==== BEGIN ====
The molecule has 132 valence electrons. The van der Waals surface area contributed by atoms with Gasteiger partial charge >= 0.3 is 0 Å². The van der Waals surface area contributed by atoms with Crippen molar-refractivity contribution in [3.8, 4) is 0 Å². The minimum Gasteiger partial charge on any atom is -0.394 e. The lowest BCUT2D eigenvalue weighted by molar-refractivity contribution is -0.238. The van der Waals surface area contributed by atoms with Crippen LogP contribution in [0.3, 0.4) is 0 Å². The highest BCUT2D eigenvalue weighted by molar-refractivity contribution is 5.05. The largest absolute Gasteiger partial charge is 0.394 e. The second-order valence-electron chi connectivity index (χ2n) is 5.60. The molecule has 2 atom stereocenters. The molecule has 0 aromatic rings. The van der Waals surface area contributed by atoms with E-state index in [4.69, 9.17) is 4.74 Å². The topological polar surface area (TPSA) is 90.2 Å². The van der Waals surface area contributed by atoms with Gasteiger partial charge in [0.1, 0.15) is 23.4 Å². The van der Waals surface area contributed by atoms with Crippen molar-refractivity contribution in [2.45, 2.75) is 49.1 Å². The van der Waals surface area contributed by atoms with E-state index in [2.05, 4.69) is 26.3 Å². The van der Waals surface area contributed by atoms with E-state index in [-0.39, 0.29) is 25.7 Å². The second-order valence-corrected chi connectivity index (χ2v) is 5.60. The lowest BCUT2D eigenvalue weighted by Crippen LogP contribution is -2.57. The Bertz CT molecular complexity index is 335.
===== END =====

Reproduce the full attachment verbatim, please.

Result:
The molecule has 132 valence electrons. The van der Waals surface area contributed by atoms with Gasteiger partial charge >= 0.3 is 0 Å². The van der Waals surface area contributed by atoms with Crippen molar-refractivity contribution in [3.8, 4) is 0 Å². The minimum Gasteiger partial charge on any atom is -0.394 e. The lowest BCUT2D eigenvalue weighted by molar-refractivity contribution is -0.238. The van der Waals surface area contributed by atoms with Crippen LogP contribution in [0.3, 0.4) is 0 Å². The highest BCUT2D eigenvalue weighted by molar-refractivity contribution is 5.05. The largest absolute Gasteiger partial charge is 0.394 e. The second-order valence-electron chi connectivity index (χ2n) is 5.60. The molecule has 2 atom stereocenters. The molecule has 0 aromatic rings. The van der Waals surface area contributed by atoms with E-state index in [4.69, 9.17) is 4.74 Å². The topological polar surface area (TPSA) is 90.2 Å². The van der Waals surface area contributed by atoms with Gasteiger partial charge in [0.1, 0.15) is 23.4 Å². The van der Waals surface area contributed by atoms with Crippen molar-refractivity contribution in [2.45, 2.75) is 49.1 Å². The van der Waals surface area contributed by atoms with E-state index in [2.05, 4.69) is 26.3 Å². The van der Waals surface area contributed by atoms with E-state index in [-0.39, 0.29) is 25.7 Å². The second-order valence-corrected chi connectivity index (χ2v) is 5.60. The lowest BCUT2D eigenvalue weighted by Crippen LogP contribution is -2.57. The Bertz CT molecular complexity index is 335.